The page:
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Gold’s Asian Holiday Trainwreck

This morning, a liquidity black hole, exacerbated by a Japan and Singapore holiday, saw gold plummet $87.00 to around $1680.00 an ounce in a stop-loss and algorithmic selling negative feedback loop. The trigger appears to be a fall through critical support at $1750.00 an ounce after US futures margin servers were turned on at 7 am Tokyo time. There is also likely to be a vast discrepancy in what gold’s actual low was today, as the lack of a centralised trading venue mean a low in one venue could be utterly different to that in another. Think the GBP/USD low post-Brexit vote, or EUR/CHF post-SNB. Sales desks around the world will no doubt enjoy sorting that out today.

 

Bargain hunters have quickly appeared post the sell-off, and gold and silver have both recovered much of their losses as liquidity proved equally elusive on the way back up. Gold is now just 1.45% lower at 1738.00 an ounce, and silver is 1.95% lower at $23.8775 an ounce. Among the tears, some lucky few have picked up some intra-day bargains today. As the saying goes, one man’s muck is another man’s treasure.

 

Notably, gold has failed to recapture the critical $1750.00 an ounce region, which now forms initial resistance. That is a negative technical development, and as the dust settles, gold looks to be a sell on rallies. Support is between $1675.00 and $1680.00 an ounce, a series of notable daily lows from both this morning and back in March and April. 

 

With Fed tapering now much likely to start in Q4 after the Friday Non-Farm Payroll data, strengthening the US Dollar and lifting US bond yields higher, gold faces some severe structural headwinds. As noted last week, and I will bake in the rays of my genius/luck for just a moment, gold had been trading very poorly in the face of greenback strength, even before the Tyson-like knock-out punch of Friday.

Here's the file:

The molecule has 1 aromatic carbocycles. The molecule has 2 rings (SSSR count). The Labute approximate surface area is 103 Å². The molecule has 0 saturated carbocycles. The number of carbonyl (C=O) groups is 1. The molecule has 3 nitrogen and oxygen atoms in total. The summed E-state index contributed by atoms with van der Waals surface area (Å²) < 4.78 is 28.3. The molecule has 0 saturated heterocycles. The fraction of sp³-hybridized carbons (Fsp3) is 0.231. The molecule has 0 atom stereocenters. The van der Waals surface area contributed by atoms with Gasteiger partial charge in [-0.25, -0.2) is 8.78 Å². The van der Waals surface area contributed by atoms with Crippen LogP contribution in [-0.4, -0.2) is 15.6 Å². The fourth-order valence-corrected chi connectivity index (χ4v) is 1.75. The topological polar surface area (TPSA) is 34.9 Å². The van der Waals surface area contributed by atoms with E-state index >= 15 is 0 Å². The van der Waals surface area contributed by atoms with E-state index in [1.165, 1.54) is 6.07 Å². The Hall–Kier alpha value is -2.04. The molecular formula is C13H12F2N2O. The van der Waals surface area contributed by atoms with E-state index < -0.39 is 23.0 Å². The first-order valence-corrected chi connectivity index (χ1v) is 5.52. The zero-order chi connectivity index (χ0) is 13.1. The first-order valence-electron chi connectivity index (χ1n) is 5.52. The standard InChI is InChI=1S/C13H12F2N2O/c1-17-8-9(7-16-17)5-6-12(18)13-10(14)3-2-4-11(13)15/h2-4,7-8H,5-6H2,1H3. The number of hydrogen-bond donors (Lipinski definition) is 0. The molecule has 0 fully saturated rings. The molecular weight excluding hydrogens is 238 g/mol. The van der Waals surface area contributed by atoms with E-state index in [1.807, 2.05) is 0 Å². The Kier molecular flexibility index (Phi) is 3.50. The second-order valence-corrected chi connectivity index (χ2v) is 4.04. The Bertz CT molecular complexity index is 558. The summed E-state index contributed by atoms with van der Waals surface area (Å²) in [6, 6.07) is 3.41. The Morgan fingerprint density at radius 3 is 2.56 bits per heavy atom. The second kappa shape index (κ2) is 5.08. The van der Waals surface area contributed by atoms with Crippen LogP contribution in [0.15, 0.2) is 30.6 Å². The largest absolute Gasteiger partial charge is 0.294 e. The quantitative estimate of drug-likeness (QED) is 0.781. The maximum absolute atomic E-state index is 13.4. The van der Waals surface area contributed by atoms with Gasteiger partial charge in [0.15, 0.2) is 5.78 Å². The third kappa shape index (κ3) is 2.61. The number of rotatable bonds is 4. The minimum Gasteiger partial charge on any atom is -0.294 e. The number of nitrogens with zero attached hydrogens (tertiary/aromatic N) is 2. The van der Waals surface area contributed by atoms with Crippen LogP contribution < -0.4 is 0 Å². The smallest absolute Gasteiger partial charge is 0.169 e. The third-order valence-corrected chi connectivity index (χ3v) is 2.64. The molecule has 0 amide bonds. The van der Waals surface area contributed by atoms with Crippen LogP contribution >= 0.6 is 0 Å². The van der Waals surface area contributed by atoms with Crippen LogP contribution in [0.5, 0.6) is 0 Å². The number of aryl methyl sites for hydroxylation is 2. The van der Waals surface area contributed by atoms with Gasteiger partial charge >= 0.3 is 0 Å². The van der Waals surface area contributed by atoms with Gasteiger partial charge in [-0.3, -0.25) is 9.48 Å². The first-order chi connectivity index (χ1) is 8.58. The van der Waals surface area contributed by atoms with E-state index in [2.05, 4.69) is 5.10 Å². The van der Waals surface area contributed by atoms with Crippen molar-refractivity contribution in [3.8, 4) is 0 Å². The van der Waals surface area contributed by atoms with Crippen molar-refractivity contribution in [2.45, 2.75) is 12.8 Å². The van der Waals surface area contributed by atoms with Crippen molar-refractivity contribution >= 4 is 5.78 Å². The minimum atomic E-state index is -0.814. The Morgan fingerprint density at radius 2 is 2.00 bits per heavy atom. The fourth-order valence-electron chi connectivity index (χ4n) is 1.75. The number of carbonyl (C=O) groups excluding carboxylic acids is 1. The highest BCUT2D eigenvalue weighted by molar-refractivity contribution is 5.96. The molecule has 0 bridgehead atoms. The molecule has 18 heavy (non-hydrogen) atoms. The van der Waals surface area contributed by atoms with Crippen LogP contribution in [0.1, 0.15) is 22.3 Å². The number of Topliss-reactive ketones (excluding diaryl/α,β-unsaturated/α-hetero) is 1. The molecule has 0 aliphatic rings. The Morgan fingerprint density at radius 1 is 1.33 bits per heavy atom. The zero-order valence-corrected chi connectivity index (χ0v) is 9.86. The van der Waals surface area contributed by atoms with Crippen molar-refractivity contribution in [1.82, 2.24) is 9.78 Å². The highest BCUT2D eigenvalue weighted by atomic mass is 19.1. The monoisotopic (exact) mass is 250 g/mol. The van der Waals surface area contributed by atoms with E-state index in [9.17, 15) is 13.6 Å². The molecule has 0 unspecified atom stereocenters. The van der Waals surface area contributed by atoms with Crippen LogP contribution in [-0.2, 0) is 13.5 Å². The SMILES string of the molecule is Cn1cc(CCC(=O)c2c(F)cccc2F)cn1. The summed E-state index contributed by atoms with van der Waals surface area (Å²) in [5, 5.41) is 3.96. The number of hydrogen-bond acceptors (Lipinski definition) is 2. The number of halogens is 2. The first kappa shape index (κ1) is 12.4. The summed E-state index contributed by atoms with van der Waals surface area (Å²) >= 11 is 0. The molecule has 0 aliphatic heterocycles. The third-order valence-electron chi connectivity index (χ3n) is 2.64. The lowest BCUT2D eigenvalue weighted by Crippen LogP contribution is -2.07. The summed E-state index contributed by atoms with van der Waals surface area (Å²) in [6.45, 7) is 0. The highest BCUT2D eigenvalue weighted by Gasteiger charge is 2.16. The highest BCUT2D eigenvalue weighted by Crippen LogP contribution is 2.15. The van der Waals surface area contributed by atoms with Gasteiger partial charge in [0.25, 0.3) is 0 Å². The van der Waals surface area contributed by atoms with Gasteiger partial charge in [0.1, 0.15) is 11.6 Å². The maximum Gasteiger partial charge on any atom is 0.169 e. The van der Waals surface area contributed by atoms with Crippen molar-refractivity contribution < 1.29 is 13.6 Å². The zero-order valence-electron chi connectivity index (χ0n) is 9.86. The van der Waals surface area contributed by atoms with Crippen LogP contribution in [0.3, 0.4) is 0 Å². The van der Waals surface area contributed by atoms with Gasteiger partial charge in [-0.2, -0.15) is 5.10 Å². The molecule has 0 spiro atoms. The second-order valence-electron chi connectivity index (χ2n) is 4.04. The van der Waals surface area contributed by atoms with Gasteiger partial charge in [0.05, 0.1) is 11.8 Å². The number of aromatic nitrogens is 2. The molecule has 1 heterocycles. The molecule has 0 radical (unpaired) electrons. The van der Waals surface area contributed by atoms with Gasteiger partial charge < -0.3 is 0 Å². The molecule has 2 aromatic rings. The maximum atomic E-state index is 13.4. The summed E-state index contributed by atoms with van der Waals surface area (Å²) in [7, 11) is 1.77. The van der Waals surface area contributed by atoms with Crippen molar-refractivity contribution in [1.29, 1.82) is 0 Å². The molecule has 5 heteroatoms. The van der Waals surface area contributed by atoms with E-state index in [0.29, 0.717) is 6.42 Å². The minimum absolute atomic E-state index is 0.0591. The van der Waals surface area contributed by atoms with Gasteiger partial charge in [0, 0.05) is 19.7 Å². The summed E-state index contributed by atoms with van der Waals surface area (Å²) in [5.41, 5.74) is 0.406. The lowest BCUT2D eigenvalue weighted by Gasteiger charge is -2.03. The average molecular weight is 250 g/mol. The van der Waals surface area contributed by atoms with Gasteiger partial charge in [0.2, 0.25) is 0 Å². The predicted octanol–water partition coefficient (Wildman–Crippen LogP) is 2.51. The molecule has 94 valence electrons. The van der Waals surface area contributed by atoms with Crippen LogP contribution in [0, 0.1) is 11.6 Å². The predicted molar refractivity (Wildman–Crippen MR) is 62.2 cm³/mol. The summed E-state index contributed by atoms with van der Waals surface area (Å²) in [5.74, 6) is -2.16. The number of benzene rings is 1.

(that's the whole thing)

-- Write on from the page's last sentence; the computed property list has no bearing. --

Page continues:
With that in mind, gold is unlikely to rally above the $1800.00 region anytime soon but does look overdone under $1700.00 for now. In gold’s defence, the relative strength index (RSI) is entering oversold territory, which usually provides some shorter-term support over a few days. I expect gold to trade in a choppy $1700.00 to $1800.00 an ounce ranges this week.

 

Failure of the critical $1675.00 to $1680.00 an ounce long-term support zone will be a game-changer. A weekly close under this area will signal more losses targeting the $1500.00 an ounce region.

This article is for general information purposes only. It is not investment advice or a solution to buy or sell securities. Opinions are the authors; not necessarily that of OANDA Corporation or any of its affiliates, subsidiaries, officers or directors. Leveraged trading is high risk and not suitable for all. You could lose all of your deposited funds.

Jeffrey Halley

Jeffrey Halley [4]

Senior Market Analyst, Asia Pacific
With more than 30 years of FX experience – from spot/margin trading and NDFs through to currency options and futures – Jeffrey Halley is OANDA’s senior market analyst for Asia Pacific, responsible for providing timely and relevant macro analysis covering a wide range of asset classes. He has previously worked with leading institutions such as Saxo Capital Markets, DynexCorp Currency Portfolio Management, IG, IFX, Fimat Internationale Banque, HSBC and Barclays. A highly sought-after analyst, Jeffrey has appeared on a wide range of global news channels including Bloomberg, BBC, Reuters, CNBC, MSN, Sky TV, Channel News Asia as well as in leading print publications including the New York Times and The Wall Street Journal, among others. He was born in New Zealand and holds an MBA from the Cass Business School.
Jeffrey Halley
Jeffrey Halley

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